And for some PDs, ultra high spins are not just a matter of playing the strongest song available at any given moment; they’re also about burning the hits out for the other guy and creating a war of attrition. And, indeed, a number of the stations confronted with that type of Top 40 station did indeed get out.
But as programmers ponder Hot 95.7 or Q102 or B103.7 and wonder if they, too, need to play the hits every 45 minutes, they should consider the following:
- While there was probably more to it than merely fatigue, Top 40’s doldrums of the mid-’00s pretty neatly coincide with the moment when the bulk of large-market Top 40s were over 100 spins a week on their powers. At that moment, ultra high spins were not a distinctive statement; instead, they were part of an increasingly oppressive template. And for the first time, it seemed like it might be possible to play the hits too much–top burn scores in Top 40 callout started to top 50% in that era and have remained high ever since;
- The genre most favored by many of the 100-plus club is also the one that has suffered the most genre burnout in recent years. Hip-Hop has a lot of other issues as well, but three or four stations in a market playing the biggest songs 200-300 times a week between them has not likely helped;
- Whether because of “the long tail” or fewer major-label releases, there are fewer hits in most genres now. While one response is certainly to pound the hits that do exist, there’s also something to be said for not burning out your powers because you don’t know how long you’ll have to live with them. And few songs have the ability to hang in there for six months like “Apologize” did;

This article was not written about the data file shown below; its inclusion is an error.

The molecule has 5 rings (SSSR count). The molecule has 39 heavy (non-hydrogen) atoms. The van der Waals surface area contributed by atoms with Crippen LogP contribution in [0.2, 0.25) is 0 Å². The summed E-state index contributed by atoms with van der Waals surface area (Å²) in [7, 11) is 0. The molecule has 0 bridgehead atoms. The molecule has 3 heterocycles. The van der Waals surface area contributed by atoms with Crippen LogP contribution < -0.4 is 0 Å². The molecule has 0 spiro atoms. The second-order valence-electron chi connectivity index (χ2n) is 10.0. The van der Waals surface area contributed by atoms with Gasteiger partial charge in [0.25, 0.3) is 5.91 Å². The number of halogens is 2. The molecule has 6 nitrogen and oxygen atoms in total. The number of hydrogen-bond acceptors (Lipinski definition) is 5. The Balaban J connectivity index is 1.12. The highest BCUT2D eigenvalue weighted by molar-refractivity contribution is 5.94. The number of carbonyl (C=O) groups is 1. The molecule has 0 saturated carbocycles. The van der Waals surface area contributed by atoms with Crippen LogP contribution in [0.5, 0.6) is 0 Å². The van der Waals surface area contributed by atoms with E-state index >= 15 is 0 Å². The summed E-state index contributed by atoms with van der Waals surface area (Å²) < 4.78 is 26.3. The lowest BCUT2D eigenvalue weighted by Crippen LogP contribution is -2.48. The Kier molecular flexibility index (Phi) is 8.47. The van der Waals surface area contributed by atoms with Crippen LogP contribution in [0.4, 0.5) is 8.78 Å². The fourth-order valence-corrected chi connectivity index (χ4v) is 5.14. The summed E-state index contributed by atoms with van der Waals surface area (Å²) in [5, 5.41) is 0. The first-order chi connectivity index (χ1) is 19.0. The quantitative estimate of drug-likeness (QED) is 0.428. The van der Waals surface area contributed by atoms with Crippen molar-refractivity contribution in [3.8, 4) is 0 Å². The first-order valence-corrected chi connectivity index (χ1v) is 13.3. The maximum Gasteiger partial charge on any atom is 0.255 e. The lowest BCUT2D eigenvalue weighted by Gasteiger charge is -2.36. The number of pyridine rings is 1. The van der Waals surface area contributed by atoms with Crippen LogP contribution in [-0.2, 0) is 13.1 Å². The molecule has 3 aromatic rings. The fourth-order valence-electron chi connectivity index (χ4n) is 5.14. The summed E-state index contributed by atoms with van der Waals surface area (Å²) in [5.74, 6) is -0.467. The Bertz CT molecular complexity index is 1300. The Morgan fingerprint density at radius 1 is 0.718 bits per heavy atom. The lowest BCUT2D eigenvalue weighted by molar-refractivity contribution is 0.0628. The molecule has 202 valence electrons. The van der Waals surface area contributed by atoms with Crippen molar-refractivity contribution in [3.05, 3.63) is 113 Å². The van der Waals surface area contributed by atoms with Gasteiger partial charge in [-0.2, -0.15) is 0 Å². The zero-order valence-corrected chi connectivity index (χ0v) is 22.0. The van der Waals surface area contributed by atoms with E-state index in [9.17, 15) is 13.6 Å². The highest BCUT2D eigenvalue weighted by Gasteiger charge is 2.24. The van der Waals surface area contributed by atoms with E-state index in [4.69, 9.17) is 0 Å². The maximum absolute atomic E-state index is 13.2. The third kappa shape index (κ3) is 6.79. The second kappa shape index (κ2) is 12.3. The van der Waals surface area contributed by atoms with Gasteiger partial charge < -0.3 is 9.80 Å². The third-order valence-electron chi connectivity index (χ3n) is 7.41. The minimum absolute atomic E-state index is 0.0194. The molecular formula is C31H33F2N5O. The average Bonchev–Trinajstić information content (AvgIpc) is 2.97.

- You can’t do it without research. Because even if there’s no such thing as playing the right records too much, you have to know what those songs are;
- While you can’t program your station for the people who don’t like Top 40 radio, there was some comfort in knowing that critics’ perceptions of radio were ridiculous: nobody really plays records every half-hour. Now, anybody who read the Times article is convinced that their local station is turning them over like Q102 does; (indeed, I got a call a few weeks later from a reporter whose question began with, “so now that Top 40 is playing the same songs over and over”).
- If PPM is the motivator, we haven’t yet seen a CHR battle between fast and slow rotations yet. KRBE and Z100 are faring better than Q102 at the moment, but they also have the advantage of being the only CHRs in their market. But it’s interesting that the PPM strategy in, say, Rock has resulted in less intense rotations and a broader gold library. And Z100, in particular, has done a good job of having it both ways–three songs top the 90 spin mark, but there’s also a broad library and other relief throughout the day.
As that suggests, the “moneyball” formula for maximizing the hits could be just a few spins-per-week slower than the one for destroying them. WPOW (Power 96) Miami is another station that tops out in the mid 90s on its hits and is, for a variety of reasons, doing better than it was two years ago when it was over the 100 mark.
Hot 95.7 has been an exciting launch in an industry that doesn’t get a lot of new major-market Top 40s. And as with Joseph’s “Hot Hits,” which was much more than its rotations, it’s exciting in a number of ways. It’s also in a rare market where the opportunity is to go more rhythmic and more current than the incumbent. One hopes that 2008 will see a lot of audacious station launches, and that each of them will look a little different as PDs assess what the market will give them. Chances are the answer will be “45 minute rotations” only under very special circumstances.